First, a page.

Although there are plenty of advocates for monofilament lines, there are just as many anglers switched to fishing with low-stretch braided lines and fluorocarbon leaders. Fishing a fluorocarbon leader is very beneficial, as not only does it add abrasion resistance, but it is also your friend when it comes to powerful runs and absorbing shock.

Choosing your leader strength is dependent on your personal preference, but will more often be influenced by the type of structure you are fishing on the day. Lighter leaders will generally fool bigger fish, providing great sport, but stopping them and getting them out of the structure than becomes harder. Depending on how the fish are biting, heavier leaders may or may not decrease your capture rate, but when you do hook up, you have a far greater chance of being able to land the fish by going harder and applying more pressure.

Most anglers targeting demersal finfish tend to fish around 20-40lb, but bait anglers can get away with fishing as heavy as 80lb and the fish will still find it hard to turn down a well presented bait. Although you are able to fish as light as 10-12lb, it certainly pays to rig slightly heavier in anticipation of the bigger bites. You will certainly feel a bit more reassured if a big fish comes along.

Allowing your boat, berley and cast to work together often results in some great fish coming aboard. Positioning correctly ensures you get the most out of your session.
A few different rigs, worth giving a crack when you head out. Note that running rigs allow the fish to feel less weight, whereas paternoster style rigs are better for lifting your bait off the bottom.
Trying different style jigheads can produce different results, and it also affects the sink rate of your plastic. Choosing a few different colours is beneficial since a lot of the time you will be trying to figure out what is working.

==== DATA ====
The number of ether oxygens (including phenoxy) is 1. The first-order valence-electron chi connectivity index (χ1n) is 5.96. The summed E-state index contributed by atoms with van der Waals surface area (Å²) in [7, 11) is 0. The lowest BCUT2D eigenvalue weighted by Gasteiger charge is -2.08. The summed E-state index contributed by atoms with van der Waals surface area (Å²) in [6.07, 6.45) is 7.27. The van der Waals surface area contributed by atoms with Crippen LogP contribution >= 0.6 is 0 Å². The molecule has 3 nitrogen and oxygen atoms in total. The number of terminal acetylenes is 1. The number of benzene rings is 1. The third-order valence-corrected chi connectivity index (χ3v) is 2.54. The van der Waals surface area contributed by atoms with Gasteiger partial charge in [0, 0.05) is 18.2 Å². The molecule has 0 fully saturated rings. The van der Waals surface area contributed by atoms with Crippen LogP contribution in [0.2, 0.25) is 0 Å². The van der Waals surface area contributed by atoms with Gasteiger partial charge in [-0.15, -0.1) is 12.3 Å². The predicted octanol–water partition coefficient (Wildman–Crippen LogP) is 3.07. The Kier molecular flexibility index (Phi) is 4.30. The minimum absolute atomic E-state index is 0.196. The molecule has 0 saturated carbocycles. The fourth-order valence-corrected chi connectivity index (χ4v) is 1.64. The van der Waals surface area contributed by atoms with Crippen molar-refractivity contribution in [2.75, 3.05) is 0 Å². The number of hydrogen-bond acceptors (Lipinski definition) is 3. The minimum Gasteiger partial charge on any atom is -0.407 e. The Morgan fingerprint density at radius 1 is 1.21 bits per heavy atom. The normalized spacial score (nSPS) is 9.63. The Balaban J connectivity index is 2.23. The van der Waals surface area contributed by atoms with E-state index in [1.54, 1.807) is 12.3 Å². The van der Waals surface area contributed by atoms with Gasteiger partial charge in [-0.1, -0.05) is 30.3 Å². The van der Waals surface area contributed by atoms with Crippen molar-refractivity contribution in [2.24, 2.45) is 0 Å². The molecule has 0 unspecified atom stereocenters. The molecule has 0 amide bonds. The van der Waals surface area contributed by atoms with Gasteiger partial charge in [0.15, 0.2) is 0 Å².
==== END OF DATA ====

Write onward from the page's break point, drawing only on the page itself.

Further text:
A selection of jigs. If somethings not working, don't wait too long before trying another variation.
A brilliant shot by Han from Calamari Kings on Facebook. This one ate a DTD Real Fish Oita.
Herring, squid and salmon all make top snapper baits when they are available. You never know what you will get when your bait is fresh!
Thys is known to put himself through a bit of pain and loves fishing lighter leaders, even when targeting bigger fish.
Fishing with soft plastics from the kayak is insanely fun. Brad spends a lot of his time side imaging structures and dropping down his plastics to land awesome quality fish like this one.
How’s this for a chunky West Australian dhufish? This dhuie gave Craig some trouble while it was trying to get home!

Knots for connecting your braid to your leader can be as simple or complex as you like. The double uni knot will serve a lot of purpose, but you can also use more slim line knots that pass through the guides much easier, such as the FG, PR or Improved Albright knots. There are a lot of ways to tie each knot, so it is definitely best to do some research online and find a way that works for you, so that you can hang on to your fish with more confidence.